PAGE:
03/27/2012 09:53 am ET Updated May 27, 2012

The COP Act: Arming Small Business Contractor "Davids" with Real Stones

If David had thrown a clump of dirt at Goliath, there wouldn't have been much of a competition. If small businesses are David and large businesses are Goliath, then the Davids in the government contracting world have been limited to hurling dirt clumps at the Goliaths.

Smaller outfits have had a tougher time winning contracts. Annually, billions of dollars are awarded to businesses in the form of government contracts. Many government requirements are bundled together to form larger contracts containing multiple government needs (and are often largely unrelated items), thereby limiting the Davids' ability to compete with Goliaths for these contracts.

But a new bill recently introduced by Rep. Sam Graves (R-Mo.) and Rep. Allen West (R-Fla.) gives small businesses hard stones to throw as they battle larger companies for government contracts. In addition to providing more opportunities to small businesses, the bill provides a more formal process for small businesses to challenge agency decisions, whether on their own or through a proxy.

Someone, though, has to be put in charge of making sure the law is followed, and someone else has to have the resources to keep tabs. Because small businesses rarely have the money to hire lawyers to challenge government decisions that don't follow the law, they need a proxy.

The Small Business Administration (SBA) and trade associations are deputized to become that proxy. Congress is on the verge of providing the SBA and small business trade associations with an important, albeit untested, tool designed to help keep government agencies, often at the urging of bigger contractors, from avoiding the rules designed to foster small business prime contractor growth.

The new Contractor Opportunity Protection Act, or "COP" Act, currently in the U.S. House has been crafted to bridge the gap between the lofty goals in the small business laws and the nitty-gritty details of ensuring enforcement. There is already a law that small businesses must be awarded federal government contracts that are less than $150,000.

There also exists a law that says that a government agency cannot "bundle" two (or more) different needs together to exceed $150,000 so that the agency would not have to set aside those awards for small businesses. For larger, more lucrative contracts, there are policies to encourage awards to small businesses in open competitions against larger competitors. But up until now, the only way to challenge an agency bundling decision was to write a letter and hope that the agency official paid attention.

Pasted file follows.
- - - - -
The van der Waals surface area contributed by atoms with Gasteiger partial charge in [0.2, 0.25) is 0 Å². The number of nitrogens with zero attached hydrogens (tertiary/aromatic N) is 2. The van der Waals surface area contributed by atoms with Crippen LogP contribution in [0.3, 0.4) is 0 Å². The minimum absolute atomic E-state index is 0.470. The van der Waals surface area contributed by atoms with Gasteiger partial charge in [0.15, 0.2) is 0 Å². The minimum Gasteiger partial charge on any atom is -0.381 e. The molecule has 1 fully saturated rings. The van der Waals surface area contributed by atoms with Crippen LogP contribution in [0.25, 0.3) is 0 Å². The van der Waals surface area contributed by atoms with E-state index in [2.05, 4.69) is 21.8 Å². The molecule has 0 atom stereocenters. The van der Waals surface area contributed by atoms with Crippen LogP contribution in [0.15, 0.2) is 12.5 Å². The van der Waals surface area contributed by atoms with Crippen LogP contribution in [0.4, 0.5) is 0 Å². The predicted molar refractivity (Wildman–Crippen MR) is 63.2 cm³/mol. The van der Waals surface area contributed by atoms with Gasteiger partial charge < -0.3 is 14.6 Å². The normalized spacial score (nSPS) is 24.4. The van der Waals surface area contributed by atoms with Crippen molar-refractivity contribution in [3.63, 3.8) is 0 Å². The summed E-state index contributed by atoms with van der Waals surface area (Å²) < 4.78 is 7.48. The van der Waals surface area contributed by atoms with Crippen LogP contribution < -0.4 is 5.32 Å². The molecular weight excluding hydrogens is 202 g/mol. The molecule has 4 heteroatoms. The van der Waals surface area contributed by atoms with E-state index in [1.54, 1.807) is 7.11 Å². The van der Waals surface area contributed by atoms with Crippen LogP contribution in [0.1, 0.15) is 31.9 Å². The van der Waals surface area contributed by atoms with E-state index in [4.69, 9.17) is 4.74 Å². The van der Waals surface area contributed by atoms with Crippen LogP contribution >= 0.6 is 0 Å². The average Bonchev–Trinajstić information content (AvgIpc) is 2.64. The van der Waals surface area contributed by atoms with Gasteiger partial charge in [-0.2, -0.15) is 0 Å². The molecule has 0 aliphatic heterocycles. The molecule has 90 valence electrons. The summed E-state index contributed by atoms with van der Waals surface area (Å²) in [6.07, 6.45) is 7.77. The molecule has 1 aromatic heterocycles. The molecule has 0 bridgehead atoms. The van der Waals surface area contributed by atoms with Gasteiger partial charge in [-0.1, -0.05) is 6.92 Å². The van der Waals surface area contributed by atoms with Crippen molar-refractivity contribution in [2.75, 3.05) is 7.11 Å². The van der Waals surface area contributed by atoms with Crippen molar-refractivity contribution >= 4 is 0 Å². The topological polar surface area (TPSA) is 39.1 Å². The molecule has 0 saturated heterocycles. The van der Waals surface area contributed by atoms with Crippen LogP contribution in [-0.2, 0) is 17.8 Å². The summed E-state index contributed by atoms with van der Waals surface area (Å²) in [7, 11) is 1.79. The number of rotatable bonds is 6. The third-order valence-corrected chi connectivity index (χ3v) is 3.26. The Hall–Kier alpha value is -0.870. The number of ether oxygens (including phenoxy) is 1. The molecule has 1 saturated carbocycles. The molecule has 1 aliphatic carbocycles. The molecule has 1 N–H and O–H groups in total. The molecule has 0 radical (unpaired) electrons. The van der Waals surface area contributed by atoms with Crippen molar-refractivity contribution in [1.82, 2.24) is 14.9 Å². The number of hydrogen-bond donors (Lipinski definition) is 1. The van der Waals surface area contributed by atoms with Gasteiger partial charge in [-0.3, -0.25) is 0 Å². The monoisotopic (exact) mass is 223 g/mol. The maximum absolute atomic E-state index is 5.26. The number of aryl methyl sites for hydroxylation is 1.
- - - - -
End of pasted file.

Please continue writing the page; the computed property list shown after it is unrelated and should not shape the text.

Agencies possess wide discretion over what they need and how to obtain it. Intuitively it also makes sense to combine similar items together in a single contract to reduce the amount of paperwork and administrative waste for overworked agency contracting officials. Far too many contracts are managed by far too few professionals.

On the other hand, unchecked discretion to lump disparate needs together, making large contracts even larger -- and thereby less likely to be awarded to a small business competing against a larger one -- is a problem. All too often, letters claiming improper bundling fell on deaf ears. Given the important goal of fostering small business growth at the prime contractor level, as small businesses are the engine of job growth, the COP Act has been promoted to level the playing field further. Of course, it will cause agency officials more paperwork in the acquisition process and subject those officials to more time-consuming protests.

Under the proposed COP Act, the SBA itself has the authority to file a formal protest of an agency decision to bundle requirements together in a manner that renders larger contracts much more difficult for small businesses to win. If the SBA declines to file a protest, the small business may pursue the protest before the Government Accountability Office, or employ a trade association to pursue the protest on its behalf. Companies using the latter approach have the added advantage of remaining anonymous, thereby limiting fear of possible backlash or discrimination for future contracts for filing a complaint.

The new rules require agencies to carefully consider and justify bundling of contracts and to provide a rational explanation detailing why the bundled contract cannot be split among multiple small businesses. The new bill is not only dividing things up, however; it also allows small business to band together in order to facilitate bids for larger contracts without losing status as a small business.

Should the COP Act eventually pass, more Davids will have more stones to throw at the Goliaths. That's certainly good for Davids.